A Business Group Staffer’s Perspective on Multiple Sclerosis (MS), Medical Marijuana, and What Employers Can Do About Them: At a recent visit to my psychologist’s office, I saw one of those waiting room magazines we all typically ignore these days now that smart phones are ubiquitous. This one, though, caught my eye because its cover highlights two topics I’ve recently helped create NBGH resources on: medical marijuana and multiple sclerosis. Also Jim Gaffigan… I didn’t expect to see him on an American Academy of Neurology’s patient-focused magazine. Solid marketing, neurologists.
Epilepsy and Marijuana: As someone with inherited epilepsy, I’ve long heard in the “epilepsy community” increasing excitement about research trials showing effectiveness of marijuana-derived medications for preventing seizures in children suffering from often-untreatable Lennox-Gastaut and Dravet syndromes. These trials used a form of modified marijuana that doesn’t have THC, the ingredient that creates a “high.” Last year, the FDA approved the first such pharmaceutical treatment in the U.S., which could transform the lives of these children and their parents. Our Employer Issue Brief on Medical Marijuana lays out the evidence for and against medical marijuana, as well as considerations for drug testing, treatment for substance use disorder, and safety in the workplace.
Multiple Sclerosis: I first wrote our employer guide on MS in 2015, but my colleagues recently gave it a much needed update. The NBGH Employer Benefit Manager Guide on MS: New Evidence, New Treatments covers several new medications for MS and strategies for addressing ever-rising treatment costs. Particularly promising is a new class of drugs, including the very drug advertised on page 12 of the waiting room magazine I picked up, which is the first that treats the primary-progressive form of MS affecting 15% of people with the disease.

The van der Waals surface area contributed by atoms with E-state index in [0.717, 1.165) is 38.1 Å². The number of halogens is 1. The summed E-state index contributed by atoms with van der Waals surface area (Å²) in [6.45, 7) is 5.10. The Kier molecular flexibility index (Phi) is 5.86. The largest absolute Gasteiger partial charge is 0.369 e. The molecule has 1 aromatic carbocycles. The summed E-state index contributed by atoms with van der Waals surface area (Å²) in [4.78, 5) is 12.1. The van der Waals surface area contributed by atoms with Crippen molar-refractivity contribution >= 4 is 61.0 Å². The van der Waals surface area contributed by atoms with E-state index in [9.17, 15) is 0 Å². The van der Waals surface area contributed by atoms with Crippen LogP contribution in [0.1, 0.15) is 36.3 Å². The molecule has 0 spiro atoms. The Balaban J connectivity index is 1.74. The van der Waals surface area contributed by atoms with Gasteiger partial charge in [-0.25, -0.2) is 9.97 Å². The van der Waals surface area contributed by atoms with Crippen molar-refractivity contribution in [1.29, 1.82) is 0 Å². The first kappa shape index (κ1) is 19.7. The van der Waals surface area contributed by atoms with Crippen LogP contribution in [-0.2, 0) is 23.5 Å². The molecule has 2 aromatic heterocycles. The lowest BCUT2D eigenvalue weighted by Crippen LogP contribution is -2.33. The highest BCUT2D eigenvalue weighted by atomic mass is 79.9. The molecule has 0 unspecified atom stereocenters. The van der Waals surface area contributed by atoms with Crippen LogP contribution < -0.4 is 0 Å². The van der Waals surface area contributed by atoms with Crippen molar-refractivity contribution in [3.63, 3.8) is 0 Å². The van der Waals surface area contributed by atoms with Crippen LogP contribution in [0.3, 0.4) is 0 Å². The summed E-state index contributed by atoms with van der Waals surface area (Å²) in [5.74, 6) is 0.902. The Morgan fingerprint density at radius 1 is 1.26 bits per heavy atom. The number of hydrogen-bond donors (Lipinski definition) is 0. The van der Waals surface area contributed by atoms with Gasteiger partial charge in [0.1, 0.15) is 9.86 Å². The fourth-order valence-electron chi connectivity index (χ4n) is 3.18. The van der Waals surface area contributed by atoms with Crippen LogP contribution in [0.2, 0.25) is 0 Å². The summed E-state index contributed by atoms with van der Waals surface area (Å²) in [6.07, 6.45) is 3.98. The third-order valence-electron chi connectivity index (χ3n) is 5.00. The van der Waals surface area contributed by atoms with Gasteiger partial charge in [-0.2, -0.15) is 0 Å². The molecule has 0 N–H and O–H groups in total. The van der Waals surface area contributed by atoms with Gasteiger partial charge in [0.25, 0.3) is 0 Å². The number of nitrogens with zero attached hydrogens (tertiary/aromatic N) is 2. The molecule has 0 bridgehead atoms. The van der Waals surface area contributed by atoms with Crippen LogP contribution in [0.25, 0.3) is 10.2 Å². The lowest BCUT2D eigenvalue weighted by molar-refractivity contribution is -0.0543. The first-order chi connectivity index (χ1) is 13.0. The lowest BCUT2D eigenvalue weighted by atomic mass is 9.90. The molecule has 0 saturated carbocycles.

The New Big Tobacco? Like many of you reading this, I have family and friends who have suffered from misuse of tobacco, alcohol, and opiates. As legalization of recreational and medical marijuana grows across the country and is increasingly commercialized, individuals and employers need to be vigilant that we’re not creating yet another “big tobacco” poised to profit off the suffering of millions.
Cost and Affordability. The meds I take for epilepsy cost me (pre-deductible) and my fully-insured health plan (post-deductible) about $1,000 per month. For people taking MS treatments, they and their employers are on the hook for several times more than that (average list prices are north of $60,000 a year.) There is still no cure for MS, so medications are taken over the course of a lifetime and employers must be aware of these costs, while keeping an eye toward affordability and adherence.
Multiple Sclerosis: Because of the complexity in determining MS diagnoses and the most effective course of treatment for individual patients, employers should consider the following:
Marijuana: Employers must be careful to balance workplace and hiring policies that promote safety, align with company culture, and take into account growing state legalization and legitimate potential benefits of medical marijuana for some conditions.
Senior Manager, Health Care
Costs & Solutions